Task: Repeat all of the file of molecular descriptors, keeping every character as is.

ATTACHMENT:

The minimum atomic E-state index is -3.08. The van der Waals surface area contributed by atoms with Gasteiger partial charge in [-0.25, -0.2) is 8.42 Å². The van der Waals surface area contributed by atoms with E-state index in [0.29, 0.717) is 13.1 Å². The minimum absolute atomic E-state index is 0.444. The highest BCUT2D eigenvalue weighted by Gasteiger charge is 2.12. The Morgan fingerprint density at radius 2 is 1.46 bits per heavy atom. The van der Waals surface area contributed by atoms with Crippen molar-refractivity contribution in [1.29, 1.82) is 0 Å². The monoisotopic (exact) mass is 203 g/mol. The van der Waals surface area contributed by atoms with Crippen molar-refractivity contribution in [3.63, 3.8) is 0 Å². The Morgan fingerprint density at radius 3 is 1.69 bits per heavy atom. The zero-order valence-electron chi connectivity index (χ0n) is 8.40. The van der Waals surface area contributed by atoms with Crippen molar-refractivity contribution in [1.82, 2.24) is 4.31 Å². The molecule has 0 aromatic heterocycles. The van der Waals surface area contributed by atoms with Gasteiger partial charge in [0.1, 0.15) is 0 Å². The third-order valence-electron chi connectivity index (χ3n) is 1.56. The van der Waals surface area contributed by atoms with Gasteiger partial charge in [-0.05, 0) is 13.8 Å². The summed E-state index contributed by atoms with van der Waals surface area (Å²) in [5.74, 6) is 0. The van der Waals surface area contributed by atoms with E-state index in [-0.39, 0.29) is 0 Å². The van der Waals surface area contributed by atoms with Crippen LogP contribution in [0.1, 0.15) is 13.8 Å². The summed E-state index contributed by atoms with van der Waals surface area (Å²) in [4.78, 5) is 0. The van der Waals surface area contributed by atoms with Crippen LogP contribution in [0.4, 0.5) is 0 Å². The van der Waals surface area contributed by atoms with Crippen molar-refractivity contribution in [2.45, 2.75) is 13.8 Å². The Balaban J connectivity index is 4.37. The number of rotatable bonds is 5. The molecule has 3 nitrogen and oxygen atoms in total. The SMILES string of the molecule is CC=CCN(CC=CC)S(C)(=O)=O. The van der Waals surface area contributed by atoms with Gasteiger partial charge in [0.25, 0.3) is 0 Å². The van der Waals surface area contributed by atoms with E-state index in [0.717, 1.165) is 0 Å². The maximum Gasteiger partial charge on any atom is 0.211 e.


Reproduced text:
The minimum atomic E-state index is -3.08. The van der Waals surface area contributed by atoms with Gasteiger partial charge in [-0.25, -0.2) is 8.42 Å². The van der Waals surface area contributed by atoms with E-state index in [0.29, 0.717) is 13.1 Å². The minimum absolute atomic E-state index is 0.444. The highest BCUT2D eigenvalue weighted by Gasteiger charge is 2.12. The Morgan fingerprint density at radius 2 is 1.46 bits per heavy atom. The van der Waals surface area contributed by atoms with Crippen molar-refractivity contribution in [1.29, 1.82) is 0 Å². The monoisotopic (exact) mass is 203 g/mol. The van der Waals surface area contributed by atoms with Crippen molar-refractivity contribution in [3.63, 3.8) is 0 Å². The Morgan fingerprint density at radius 3 is 1.69 bits per heavy atom. The zero-order valence-electron chi connectivity index (χ0n) is 8.40. The van der Waals surface area contributed by atoms with Crippen molar-refractivity contribution in [1.82, 2.24) is 4.31 Å². The molecule has 0 aromatic heterocycles. The van der Waals surface area contributed by atoms with Gasteiger partial charge in [0.1, 0.15) is 0 Å². The third-order valence-electron chi connectivity index (χ3n) is 1.56. The van der Waals surface area contributed by atoms with Gasteiger partial charge in [-0.05, 0) is 13.8 Å². The summed E-state index contributed by atoms with van der Waals surface area (Å²) in [5.74, 6) is 0. The van der Waals surface area contributed by atoms with E-state index in [-0.39, 0.29) is 0 Å². The van der Waals surface area contributed by atoms with Crippen LogP contribution in [0.1, 0.15) is 13.8 Å². The summed E-state index contributed by atoms with van der Waals surface area (Å²) in [4.78, 5) is 0. The van der Waals surface area contributed by atoms with Crippen LogP contribution in [0.4, 0.5) is 0 Å². The van der Waals surface area contributed by atoms with Crippen molar-refractivity contribution in [2.45, 2.75) is 13.8 Å². The Balaban J connectivity index is 4.37. The number of rotatable bonds is 5. The molecule has 3 nitrogen and oxygen atoms in total. The SMILES string of the molecule is CC=CCN(CC=CC)S(C)(=O)=O. The van der Waals surface area contributed by atoms with Gasteiger partial charge in [0.25, 0.3) is 0 Å². The van der Waals surface area contributed by atoms with E-state index in [0.717, 1.165) is 0 Å². The maximum Gasteiger partial charge on any atom is 0.211 e.